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Some folks have built their electric stuff and found that it maybe wasn't quite warm enough, myself included, I modified mine just a bit (shortened the wire) but if you go too far that direction you start to scrifice coverage. So how does a guy increase the power without taking out so much wire that the coverage goes away?
Why not build a garment with a couple of circuits in parallel and switch them on and off as needed?
I've been thinking about doing this-running 2 or 3 circuits. Lots of wiring involved but wire is cheap, I think I paid $9 (with my ham radio discount) for a 100' spool of 30g teflon coated stranded wire and switches are chump change at rat shack.

I built one of ZZR Ron's controllers, works fine, the hardest part was finding that pot for the control. I came very close to building a resistor network and just switching from like low/medium/high, but a trip to Fry's while I was on a trip to Kali yielded the right part.

If nothing else, it's fun to play with and you can make it work just the way you want.
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Old 11-12-2006, 12:17 PM   #95
Night_Wolf
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Can I have first dibs on the setup if you do sell the extra's

Quote:
Originally Posted by harderkev
I bought my complete PWM here:
http://www.aseanexport.com/Division/...logyKit/MX.php
I had to buy two, so I may have one available once I decide I don't want a second controller. Scroll down to the MX033.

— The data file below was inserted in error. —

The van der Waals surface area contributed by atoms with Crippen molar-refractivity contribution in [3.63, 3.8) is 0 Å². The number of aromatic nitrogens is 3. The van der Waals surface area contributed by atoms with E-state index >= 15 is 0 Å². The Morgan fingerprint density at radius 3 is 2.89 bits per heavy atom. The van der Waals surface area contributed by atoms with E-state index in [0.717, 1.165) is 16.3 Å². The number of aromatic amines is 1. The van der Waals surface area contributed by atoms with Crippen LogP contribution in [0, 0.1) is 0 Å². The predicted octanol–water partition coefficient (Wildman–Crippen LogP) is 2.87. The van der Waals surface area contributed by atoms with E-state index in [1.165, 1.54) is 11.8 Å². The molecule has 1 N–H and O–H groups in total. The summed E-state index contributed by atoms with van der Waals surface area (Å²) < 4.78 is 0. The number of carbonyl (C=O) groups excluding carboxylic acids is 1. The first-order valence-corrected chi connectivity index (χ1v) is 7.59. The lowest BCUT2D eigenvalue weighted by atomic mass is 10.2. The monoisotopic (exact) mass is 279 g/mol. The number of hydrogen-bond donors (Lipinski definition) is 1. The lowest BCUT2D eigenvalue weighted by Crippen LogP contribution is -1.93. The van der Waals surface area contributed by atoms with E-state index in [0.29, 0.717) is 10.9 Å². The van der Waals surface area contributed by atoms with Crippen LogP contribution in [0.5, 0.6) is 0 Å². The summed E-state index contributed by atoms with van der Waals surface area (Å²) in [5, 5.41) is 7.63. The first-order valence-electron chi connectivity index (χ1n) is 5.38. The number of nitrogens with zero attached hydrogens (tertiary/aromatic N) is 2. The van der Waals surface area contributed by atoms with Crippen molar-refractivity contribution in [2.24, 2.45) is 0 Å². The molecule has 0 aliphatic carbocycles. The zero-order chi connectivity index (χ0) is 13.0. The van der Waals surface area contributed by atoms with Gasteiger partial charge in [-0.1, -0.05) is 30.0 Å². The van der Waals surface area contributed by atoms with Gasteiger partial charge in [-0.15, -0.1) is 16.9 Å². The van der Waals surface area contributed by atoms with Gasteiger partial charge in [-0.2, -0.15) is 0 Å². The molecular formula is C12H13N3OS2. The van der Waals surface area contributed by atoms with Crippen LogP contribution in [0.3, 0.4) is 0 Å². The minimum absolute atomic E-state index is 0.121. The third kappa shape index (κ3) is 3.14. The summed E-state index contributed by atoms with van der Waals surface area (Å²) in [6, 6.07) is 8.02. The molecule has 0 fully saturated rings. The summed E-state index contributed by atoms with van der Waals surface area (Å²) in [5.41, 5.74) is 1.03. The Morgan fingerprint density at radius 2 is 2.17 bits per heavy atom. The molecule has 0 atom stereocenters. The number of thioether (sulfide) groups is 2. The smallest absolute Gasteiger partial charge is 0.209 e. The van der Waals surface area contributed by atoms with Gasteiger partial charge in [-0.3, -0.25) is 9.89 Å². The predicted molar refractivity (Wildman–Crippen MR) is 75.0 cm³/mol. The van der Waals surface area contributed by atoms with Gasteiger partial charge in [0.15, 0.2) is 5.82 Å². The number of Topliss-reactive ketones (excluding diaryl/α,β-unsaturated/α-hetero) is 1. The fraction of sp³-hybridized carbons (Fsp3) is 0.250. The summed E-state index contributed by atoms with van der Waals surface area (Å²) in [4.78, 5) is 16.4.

Another place you can buy them individually, but they were backordered, is here:
http://store.qkits.com/moreinfo.cfm/MX033

I also bought more 30ga teflon wire than I think I'll need, so I may be able to offer a kit including the wire and PWM for anyone who might be interested.

Kev.
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Old 11-12-2006, 01:08 PM   #96
lowflyer
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I considered making my own, but decided it easier to buy a Warm-n-Safe liner and Heat-Troller. I am very happy with it. The quality is first-rate and the thing works extremely well.

Now that I have one that I know works, I plan to tinker with making my own. I usually wear the FieldSheer Highlander suit (Roadcrafter knock-off) for winter commuting. I think I might wire up the liner in it using some of the techniques I have read about here.

Great thread!
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Old 11-12-2006, 02:10 PM   #97
harderkev
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Quote:
Originally Posted by Night_Wolf
Can I have first dibs on the setup if you do sell the extra's
Consider yourself first in line.

Kev.
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Old 11-13-2006, 08:33 AM   #98
harderkev
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I'm getting ready to start threading my pants and jacket and I've been giving a lot of thought to what others have said about making sure the wire is close to your body. The jacket and pants I'm using are a Starter Drystar windproof, breathable 100% polyester exercise suit I bought at Wally World. It has the mesh liner and is just as effective as my Motoport AirTex liner at keeping wind off me while riding. It also doesn't look so hideous that I would actually wear it to walk around in once I'm off the bike, and the smooth shell slides very nicely under my Motoport Air Mesh gear when dressing or undressing.